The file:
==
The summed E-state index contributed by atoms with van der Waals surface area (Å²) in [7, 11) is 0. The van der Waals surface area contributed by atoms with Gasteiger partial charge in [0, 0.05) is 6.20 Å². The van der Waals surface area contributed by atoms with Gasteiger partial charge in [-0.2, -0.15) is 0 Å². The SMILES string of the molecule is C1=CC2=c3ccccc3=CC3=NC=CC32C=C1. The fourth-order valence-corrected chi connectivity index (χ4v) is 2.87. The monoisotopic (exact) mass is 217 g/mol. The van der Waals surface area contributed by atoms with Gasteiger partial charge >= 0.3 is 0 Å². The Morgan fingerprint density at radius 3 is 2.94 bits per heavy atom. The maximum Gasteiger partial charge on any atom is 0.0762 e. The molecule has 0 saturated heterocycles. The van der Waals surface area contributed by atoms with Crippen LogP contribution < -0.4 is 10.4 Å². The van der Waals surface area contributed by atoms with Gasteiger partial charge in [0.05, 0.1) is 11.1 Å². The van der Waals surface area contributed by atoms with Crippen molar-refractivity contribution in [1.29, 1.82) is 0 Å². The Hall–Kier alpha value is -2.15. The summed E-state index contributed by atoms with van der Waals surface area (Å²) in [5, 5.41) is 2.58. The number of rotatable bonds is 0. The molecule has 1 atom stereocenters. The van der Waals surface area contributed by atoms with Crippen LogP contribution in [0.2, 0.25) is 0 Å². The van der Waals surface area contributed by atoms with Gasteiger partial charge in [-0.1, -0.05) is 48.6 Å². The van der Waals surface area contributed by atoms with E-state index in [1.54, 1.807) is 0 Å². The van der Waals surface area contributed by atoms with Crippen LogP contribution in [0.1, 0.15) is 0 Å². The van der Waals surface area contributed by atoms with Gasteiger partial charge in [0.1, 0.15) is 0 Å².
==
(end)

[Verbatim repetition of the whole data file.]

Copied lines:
The summed E-state index contributed by atoms with van der Waals surface area (Å²) in [7, 11) is 0. The van der Waals surface area contributed by atoms with Gasteiger partial charge in [0, 0.05) is 6.20 Å². The van der Waals surface area contributed by atoms with Gasteiger partial charge in [-0.2, -0.15) is 0 Å². The SMILES string of the molecule is C1=CC2=c3ccccc3=CC3=NC=CC32C=C1. The fourth-order valence-corrected chi connectivity index (χ4v) is 2.87. The monoisotopic (exact) mass is 217 g/mol. The van der Waals surface area contributed by atoms with Gasteiger partial charge >= 0.3 is 0 Å². The Morgan fingerprint density at radius 3 is 2.94 bits per heavy atom. The maximum Gasteiger partial charge on any atom is 0.0762 e. The molecule has 0 saturated heterocycles. The van der Waals surface area contributed by atoms with Crippen LogP contribution < -0.4 is 10.4 Å². The van der Waals surface area contributed by atoms with Gasteiger partial charge in [0.05, 0.1) is 11.1 Å². The van der Waals surface area contributed by atoms with Crippen molar-refractivity contribution in [1.29, 1.82) is 0 Å². The Hall–Kier alpha value is -2.15. The summed E-state index contributed by atoms with van der Waals surface area (Å²) in [5, 5.41) is 2.58. The number of rotatable bonds is 0. The molecule has 1 atom stereocenters. The van der Waals surface area contributed by atoms with Crippen LogP contribution in [0.2, 0.25) is 0 Å². The van der Waals surface area contributed by atoms with Gasteiger partial charge in [-0.1, -0.05) is 48.6 Å². The van der Waals surface area contributed by atoms with E-state index in [1.54, 1.807) is 0 Å². The van der Waals surface area contributed by atoms with Crippen LogP contribution in [0.1, 0.15) is 0 Å². The van der Waals surface area contributed by atoms with Gasteiger partial charge in [0.1, 0.15) is 0 Å².